Introduction My name is.. ACF – Action Against Hunger, we work in the fields of nutrition, FSL and WASH. Today, I’m here to talk about our nutrition program in DRC, and specifically our approach to scale up Community management of Acute Malnutrition (CMAM).
To start with, few words about the country: DRC located right in the middle of Africa: 2 nd country by size in Africa (after Sudan), 64.000.000 habitants. Vast country then, mainly covered with forests which make access very challenging in most part of the country. In the past few years, all 6 of 11 provinces have been surveyed, mapping of acute malnutrition avalaible.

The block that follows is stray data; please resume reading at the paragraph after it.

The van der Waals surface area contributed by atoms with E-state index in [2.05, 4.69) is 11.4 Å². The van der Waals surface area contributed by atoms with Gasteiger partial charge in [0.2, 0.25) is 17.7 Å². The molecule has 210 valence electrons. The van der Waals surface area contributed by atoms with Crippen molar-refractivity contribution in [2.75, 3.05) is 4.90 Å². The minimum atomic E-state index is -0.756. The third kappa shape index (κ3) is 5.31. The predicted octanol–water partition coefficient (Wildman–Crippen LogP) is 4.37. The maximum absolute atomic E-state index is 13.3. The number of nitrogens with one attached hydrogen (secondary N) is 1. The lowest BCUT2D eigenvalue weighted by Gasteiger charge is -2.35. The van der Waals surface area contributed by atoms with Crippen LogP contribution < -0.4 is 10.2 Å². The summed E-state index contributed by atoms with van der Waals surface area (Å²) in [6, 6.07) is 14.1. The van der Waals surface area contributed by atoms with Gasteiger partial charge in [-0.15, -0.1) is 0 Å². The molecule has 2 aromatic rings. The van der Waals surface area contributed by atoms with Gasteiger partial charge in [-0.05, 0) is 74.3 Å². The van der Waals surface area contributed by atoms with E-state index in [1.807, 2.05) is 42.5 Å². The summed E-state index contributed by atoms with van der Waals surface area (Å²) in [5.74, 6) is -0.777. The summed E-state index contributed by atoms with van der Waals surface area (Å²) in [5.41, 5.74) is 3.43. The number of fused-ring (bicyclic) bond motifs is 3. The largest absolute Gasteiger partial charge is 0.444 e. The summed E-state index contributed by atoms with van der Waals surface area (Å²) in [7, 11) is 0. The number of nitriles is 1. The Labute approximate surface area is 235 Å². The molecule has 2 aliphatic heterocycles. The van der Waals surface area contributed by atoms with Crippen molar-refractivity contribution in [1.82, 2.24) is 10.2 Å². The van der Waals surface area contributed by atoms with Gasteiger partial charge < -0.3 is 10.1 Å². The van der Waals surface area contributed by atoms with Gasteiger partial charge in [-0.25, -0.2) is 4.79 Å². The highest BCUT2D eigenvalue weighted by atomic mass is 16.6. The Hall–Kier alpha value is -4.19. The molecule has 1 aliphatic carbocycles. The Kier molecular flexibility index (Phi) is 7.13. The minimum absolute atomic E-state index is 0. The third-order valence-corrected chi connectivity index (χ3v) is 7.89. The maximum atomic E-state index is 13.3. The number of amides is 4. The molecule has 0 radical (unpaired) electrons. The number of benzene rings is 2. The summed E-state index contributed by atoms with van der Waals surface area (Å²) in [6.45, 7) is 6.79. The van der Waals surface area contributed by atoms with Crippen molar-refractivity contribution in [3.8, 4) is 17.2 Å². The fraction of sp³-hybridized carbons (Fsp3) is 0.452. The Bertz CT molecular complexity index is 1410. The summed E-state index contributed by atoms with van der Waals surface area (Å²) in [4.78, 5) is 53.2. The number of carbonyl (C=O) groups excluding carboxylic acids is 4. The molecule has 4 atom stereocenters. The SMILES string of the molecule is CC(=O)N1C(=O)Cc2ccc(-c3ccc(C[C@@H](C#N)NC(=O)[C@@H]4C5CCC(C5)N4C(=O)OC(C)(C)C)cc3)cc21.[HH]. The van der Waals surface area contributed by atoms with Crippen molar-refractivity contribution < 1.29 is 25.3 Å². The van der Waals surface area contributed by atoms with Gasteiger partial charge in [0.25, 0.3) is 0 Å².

What is interesting looking at this map, is to see that contrary to a common perception of the situation in DRC, nutrition crisis are not necessarily related to the ongoing conflitcs.
So the situation as we find it is that. Based on that, there is a need to define a strategy that would adress the issues to allow scale up of CMAM implementation
A strategy that would help reach and treat a high number of beneficairies, and therefore be cost efficient
And be fully integrated within the Health system, in a sustainable manner, which is the spirit of the CMAM approach itself.
To achieve this, opportunities are numerous. … .. The question for us was: where are the needs? Where can ACF bring support, and complement what is already existing? Where can we act to actually make a difference?
After several years of experience on the field in DRC, lessons learnt from our programs, and understanding what works and what does not, we ended up with 3 simple strategic pilars I would liek to present to you today.